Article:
We have heard the feedback around the need for an Office 365 RDS solution for all our customers and even though we are not able to resolve this within our current systems and licensing constraints, we will advise if there is a change to the RUR sometime in the future.

Please see the appropriate solutions as recommended by Microsoft in the case of a Remote Desktop requirement:

A.         Customer requires Remote Desktop and has 250+ seats.  Microsoft recommend that the customer consider signing an Enterprise Agreement with Microsoft, which will support the Volume Licensing work-around that is currently in place.  Please note that the M-SKU is not available on an Enterprise Agreement and will only allow for the E-SKU. 

B.         Customer requires Remote Desktop and has less than 250 seats.  Microsoft recommends that the customer purchase Office 365 E1/E2 SKU from Telstra and then purchase the required number of Office Pro licenses through your Volume License provider, as long as it is over 5 seats.


1. When you purchase any Office 365 plan from the portal or via a syndication partner Office 2013 Professional Plus DOES NOT include Remote Desktop rights.

2. To receive Remote Desktop right for Office 2013 Professional Plus via Office 365 you need to have an Office 2013 Professional Plus Volume License.

This means that Office 2013 Professional Plus via Office 365 basically has the same rights as the previous version of Office (2010 Professional Plus) had, that being no Remote Desktop or Terminal Server.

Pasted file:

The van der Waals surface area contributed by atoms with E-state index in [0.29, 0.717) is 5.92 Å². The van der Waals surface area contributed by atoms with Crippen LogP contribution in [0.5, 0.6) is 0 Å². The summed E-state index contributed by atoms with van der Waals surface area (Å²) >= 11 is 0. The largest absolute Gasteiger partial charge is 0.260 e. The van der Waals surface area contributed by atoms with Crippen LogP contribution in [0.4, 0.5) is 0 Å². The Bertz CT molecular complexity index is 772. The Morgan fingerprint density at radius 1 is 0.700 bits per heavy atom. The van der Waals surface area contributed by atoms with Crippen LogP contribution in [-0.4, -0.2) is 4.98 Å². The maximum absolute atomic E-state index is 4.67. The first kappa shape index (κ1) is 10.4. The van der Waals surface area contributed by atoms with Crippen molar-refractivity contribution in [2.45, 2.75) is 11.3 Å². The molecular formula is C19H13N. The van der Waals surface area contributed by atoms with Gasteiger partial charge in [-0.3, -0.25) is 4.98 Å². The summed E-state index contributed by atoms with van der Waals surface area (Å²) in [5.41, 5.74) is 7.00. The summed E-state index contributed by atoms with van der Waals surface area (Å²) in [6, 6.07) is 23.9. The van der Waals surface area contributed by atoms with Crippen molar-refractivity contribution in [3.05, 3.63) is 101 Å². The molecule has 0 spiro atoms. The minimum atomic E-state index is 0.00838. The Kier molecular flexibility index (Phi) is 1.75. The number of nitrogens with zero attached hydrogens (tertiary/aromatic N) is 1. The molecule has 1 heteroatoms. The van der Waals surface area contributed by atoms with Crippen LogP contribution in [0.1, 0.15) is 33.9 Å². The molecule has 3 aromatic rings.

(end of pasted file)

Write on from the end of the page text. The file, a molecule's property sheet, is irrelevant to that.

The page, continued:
I’m sure that is going to disappoint many and I hope Microsoft does change this soon.

Desktop to Cloud Day agenda now available

The agenda for the upcoming Desktop to Cloud Day on Saturday the 18th of May at North Ryde RSL Club in Sydney is now available. You can download it here:

Desktop to Cloud Day 2013 Agenda

I’d appreciate if you could let others know who maybe interested in attending. You can register for the event at:


where early bird entry is still available for $44 which covers entry, refreshments, wifi and more.

The event features 2 tracks with experience presenters on cloud technologies including:

Jeff Alexander (Microsoft)

Ishai Sagi (SharePoint MVP)

Mark O’Shea (MVP)

Abi Vickram (Director, Kerio Technologies)

and more

You see presentations on Office 365, Windows 8, Private Cloud, Samepage and more.

You can keep up to date with event happenings at:


and I hope to see you there on the day.

CIAOPS Podcast–Episode 48

In this episode I speak with Jeet Banerjee about mobile app development. Jeet shares his experience and provides some tips about ensuring you get the most exposure for your app. You can listen to episode at:
You can support this podcast via http://donation.ciaops.com
Don’t forget all the other podcasts at http://ciaops.podbean.com and appreciate a like over at http://www.facebook.com/n2kpodcast.
Remember if you want to be a guest please contact me (director@ciaops.com).

Office 2013 requires Windows 7 or better

So you have gone out and bought the latest bright new shiny Office 365 package that includes Office 2013 for your business. You figure that one of the benefits of Office 365 is that you’ll be able to insure that all your machines will now have the same version of Office.
That is a GREAT idea but it over looks one VERY IMPORTANT point. Office 2013 requires Windows 7 or better to install. It WON’T install on Windows XP.
I am beginning to see so many people looking to Office 365 as a way to update their in house software which is fine and dandy provided they are still not running a 10+ year old operating system like Windows XP.
Sure, you may have saved some money by not upgrading to Windows Vista and 7 but guess what? To use the latest software you still have to make a jump to at least Windows 7 and that generally won’t be cheap.
So again, consider very carefully how long you elect to not upgrade the software that your business runs. The longer you wait, the further out of the supported window you become and when you have to upgrade you are going to need to jump a long way to catch up. That single jump generally is more expensive and disruptive than a number of smaller increments (but I’m sure some people will argue otherwise).